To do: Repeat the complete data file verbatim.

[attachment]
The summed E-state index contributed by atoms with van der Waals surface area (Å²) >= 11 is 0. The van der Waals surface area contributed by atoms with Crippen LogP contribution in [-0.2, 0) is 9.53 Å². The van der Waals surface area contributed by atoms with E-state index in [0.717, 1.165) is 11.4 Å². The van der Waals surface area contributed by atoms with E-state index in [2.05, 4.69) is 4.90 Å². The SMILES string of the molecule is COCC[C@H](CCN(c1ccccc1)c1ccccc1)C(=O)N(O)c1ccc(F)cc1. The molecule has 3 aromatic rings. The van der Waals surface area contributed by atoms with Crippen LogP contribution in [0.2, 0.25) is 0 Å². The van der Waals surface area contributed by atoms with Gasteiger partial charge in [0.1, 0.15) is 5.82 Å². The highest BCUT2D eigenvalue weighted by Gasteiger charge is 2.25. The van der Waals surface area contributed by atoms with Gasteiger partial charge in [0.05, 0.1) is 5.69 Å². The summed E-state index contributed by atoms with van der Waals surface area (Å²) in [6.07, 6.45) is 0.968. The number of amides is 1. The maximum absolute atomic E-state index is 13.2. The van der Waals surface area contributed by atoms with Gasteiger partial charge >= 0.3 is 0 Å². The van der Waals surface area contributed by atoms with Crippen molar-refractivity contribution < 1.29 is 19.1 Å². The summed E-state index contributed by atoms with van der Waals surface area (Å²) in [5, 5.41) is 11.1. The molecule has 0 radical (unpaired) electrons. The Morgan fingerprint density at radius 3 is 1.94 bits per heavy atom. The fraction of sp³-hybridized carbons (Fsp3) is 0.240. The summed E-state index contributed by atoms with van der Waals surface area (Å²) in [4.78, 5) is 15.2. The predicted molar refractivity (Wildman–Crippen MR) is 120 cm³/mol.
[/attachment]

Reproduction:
The summed E-state index contributed by atoms with van der Waals surface area (Å²) >= 11 is 0. The van der Waals surface area contributed by atoms with Crippen LogP contribution in [-0.2, 0) is 9.53 Å². The van der Waals surface area contributed by atoms with E-state index in [0.717, 1.165) is 11.4 Å². The van der Waals surface area contributed by atoms with E-state index in [2.05, 4.69) is 4.90 Å². The SMILES string of the molecule is COCC[C@H](CCN(c1ccccc1)c1ccccc1)C(=O)N(O)c1ccc(F)cc1. The molecule has 3 aromatic rings. The van der Waals surface area contributed by atoms with Crippen LogP contribution in [0.2, 0.25) is 0 Å². The van der Waals surface area contributed by atoms with Gasteiger partial charge in [0.1, 0.15) is 5.82 Å². The highest BCUT2D eigenvalue weighted by Gasteiger charge is 2.25. The van der Waals surface area contributed by atoms with Gasteiger partial charge in [0.05, 0.1) is 5.69 Å². The summed E-state index contributed by atoms with van der Waals surface area (Å²) in [6.07, 6.45) is 0.968. The number of amides is 1. The maximum absolute atomic E-state index is 13.2. The van der Waals surface area contributed by atoms with Gasteiger partial charge >= 0.3 is 0 Å². The van der Waals surface area contributed by atoms with Crippen molar-refractivity contribution < 1.29 is 19.1 Å². The summed E-state index contributed by atoms with van der Waals surface area (Å²) in [5, 5.41) is 11.1. The molecule has 0 radical (unpaired) electrons. The Morgan fingerprint density at radius 3 is 1.94 bits per heavy atom. The fraction of sp³-hybridized carbons (Fsp3) is 0.240. The summed E-state index contributed by atoms with van der Waals surface area (Å²) in [4.78, 5) is 15.2. The predicted molar refractivity (Wildman–Crippen MR) is 120 cm³/mol.